Can Zoloft Tolerance Make Your Antidepressant Stop Working?

Medically Reviewed by Johnelle Smith, M.D. on September 6, 2022

People with depression can take Zoloft (sertraline), but it’s not unusual to find that their antidepressant does not work like it used to. They might feel just as depressed and hopeless as they did before they started taking the drug.

Can Zoloft Tolerance Make Your Antidepressant Stop Working?

Zoloft, or sertraline, is an antidepressant medication that alters the brain’s chemical balance to alleviate symptoms of depression and anxiety.

It can be effective at helping you feel calmer and more confident in everyday life, but what happens when Zoloft stops working?

A phenomenon known as Zoloft tolerance or tachyphylaxis occurs when your body builds up a tolerance to antidepressants, which means that it stops being effective at producing positive results.

How Zoloft Tolerance Develops

Zoloft tolerance may develop for a number of reasons, such as a combination of the following:

“Poop Out” Effect

You may have heard people say that they feel like their medications are pooping out on them — that means they need more and more of it to get relief from symptoms.

This happens because your body becomes used to having certain levels of Zoloft in your system.

Worsened Depression

You may require higher doses of Zoloft to treat worsening depression.

As your depression worsens, you will require higher doses of Zoloft, and your tolerance might increase as well.

Onset Of Bipolar Disorder

If you use Zoloft to treat depression, your condition may worsen and progress to bipolar disorder (mood swings ranging from depressive lows to manic highs).

This could prompt you to take more Zoloft to deal with the problem, leading to tolerance.

Other Health Conditions

You may need to take more Zoloft if you have a medical condition like hypothyroidism. That is because the condition (and others) can worsen depression.

Also, it is possible for antidepressant drugs, such as Zoloft and Prozac to interact with other medications.

A medication’s ability to be absorbed, broken down, or eliminated may be affected, resulting in either stronger or lesser effects and adverse effects.

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Effects Of Zoloft Tolerance

When you stop taking Zoloft, not only will your symptoms come back, but they may be even worse than before. Some effects of Zoloft tolerance include:

Discontinuation Syndrome

Zoloft tolerance can cause discontinuation syndrome, a set of symptoms that occur when you stop taking the antidepressant drug.

These symptoms include nausea, vomiting, dizziness, and headaches. The good news is that these symptoms will go away after a few days.

Unfortunately, they may be severe enough to make you want to start retaking Zoloft or result in a major depressive disorder or serious mental health problem.

Serotonin Syndrome

Zoloft is a selective serotonin reuptake inhibitor (SSRI), which means that it increases serotonin levels in your brain.

Clinical trials show that this can cause serotonin syndrome, which occurs when you have too much serotonin in your system.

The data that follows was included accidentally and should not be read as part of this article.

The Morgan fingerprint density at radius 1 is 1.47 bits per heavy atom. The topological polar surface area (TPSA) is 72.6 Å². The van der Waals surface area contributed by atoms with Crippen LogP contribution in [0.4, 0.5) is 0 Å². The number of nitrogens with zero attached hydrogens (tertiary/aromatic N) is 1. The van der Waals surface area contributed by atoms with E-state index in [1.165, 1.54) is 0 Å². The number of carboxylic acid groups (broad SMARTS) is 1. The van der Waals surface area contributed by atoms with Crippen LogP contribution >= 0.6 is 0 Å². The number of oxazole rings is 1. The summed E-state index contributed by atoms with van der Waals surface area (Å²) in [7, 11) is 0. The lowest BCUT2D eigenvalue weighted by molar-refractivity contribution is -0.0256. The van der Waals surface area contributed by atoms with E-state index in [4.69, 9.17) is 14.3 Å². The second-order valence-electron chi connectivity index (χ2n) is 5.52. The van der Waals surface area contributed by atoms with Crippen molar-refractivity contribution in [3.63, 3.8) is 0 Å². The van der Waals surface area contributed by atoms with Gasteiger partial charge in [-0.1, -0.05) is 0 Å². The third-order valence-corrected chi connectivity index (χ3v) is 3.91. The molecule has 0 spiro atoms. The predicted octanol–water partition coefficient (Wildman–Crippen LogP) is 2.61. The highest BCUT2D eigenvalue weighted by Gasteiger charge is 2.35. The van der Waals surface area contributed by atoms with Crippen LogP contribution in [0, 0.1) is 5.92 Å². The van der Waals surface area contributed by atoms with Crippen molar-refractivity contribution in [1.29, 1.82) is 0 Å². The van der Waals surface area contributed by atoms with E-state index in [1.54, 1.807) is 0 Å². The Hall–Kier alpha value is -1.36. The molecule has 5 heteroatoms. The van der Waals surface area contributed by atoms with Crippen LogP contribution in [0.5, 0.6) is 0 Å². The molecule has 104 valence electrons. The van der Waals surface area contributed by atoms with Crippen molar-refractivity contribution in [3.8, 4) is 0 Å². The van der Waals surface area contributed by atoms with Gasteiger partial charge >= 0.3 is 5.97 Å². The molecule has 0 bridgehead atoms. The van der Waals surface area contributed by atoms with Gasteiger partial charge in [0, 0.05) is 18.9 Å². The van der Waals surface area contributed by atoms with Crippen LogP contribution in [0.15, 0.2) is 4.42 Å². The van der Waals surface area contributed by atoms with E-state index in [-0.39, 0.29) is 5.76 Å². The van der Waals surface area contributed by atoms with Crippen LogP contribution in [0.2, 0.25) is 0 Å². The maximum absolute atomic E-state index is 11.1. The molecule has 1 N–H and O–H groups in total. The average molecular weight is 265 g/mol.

Symptoms include nausea, agitation, anxiety disorders, tremors, and obsessive-compulsive disorders (OCD). But these symptoms are rare and usually go away after a few days.

Will Tapering Zoloft Prevent Adverse Effects?

Yes, you can deal with Zoloft or other antidepressant tolerance by tapering the drug off.

But since Zoloft is a drug that affects your brain chemistry, withdrawing from it too abruptly can cause serious side effects like muscle aches, nausea, and headaches.

This is known as taper dependence. The best way to minimize these effects is to slowly lower your dose of Zoloft over several weeks or months until you’re off it completely.

Always seek medical advice before changing or discontinuing a drug. Healthcare providers will recommend other FDA-approved tricyclic antidepressants to treat depression.

Treatment Programs For Antidepressant Abuse

Inpatient and outpatient programs for antidepressant abuse include therapy, support groups, and detox.

Healthcare professionals can prescribe other types of antidepressant medications. Prozac (fluoxetine) or Lexapro (escitalopram) are other options for addressing depression alongside addiction.

Your doctor may also recommend psychiatry to address any other co-occurring mental illnesses, such as panic disorder, and other mental health problems.

Medical doctors may offer vitamin supplements to help restore physical health in addition to medications and therapy.

If you have sexual dysfunction or suicidal thoughts, you may have to enroll in psychotherapy sessions. Certain types of medications may also help with these problems.

Find A Drug Rehab Program Today

If you or your loved one are unable to overcome Zoloft addiction, drug abuse, or alcohol use, consult us today about treatment options at certified drug rehab centers.

This page does not provide medical advice. See more

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Medically Reviewed by
Johnelle Smith, M.D. on September 6, 2022
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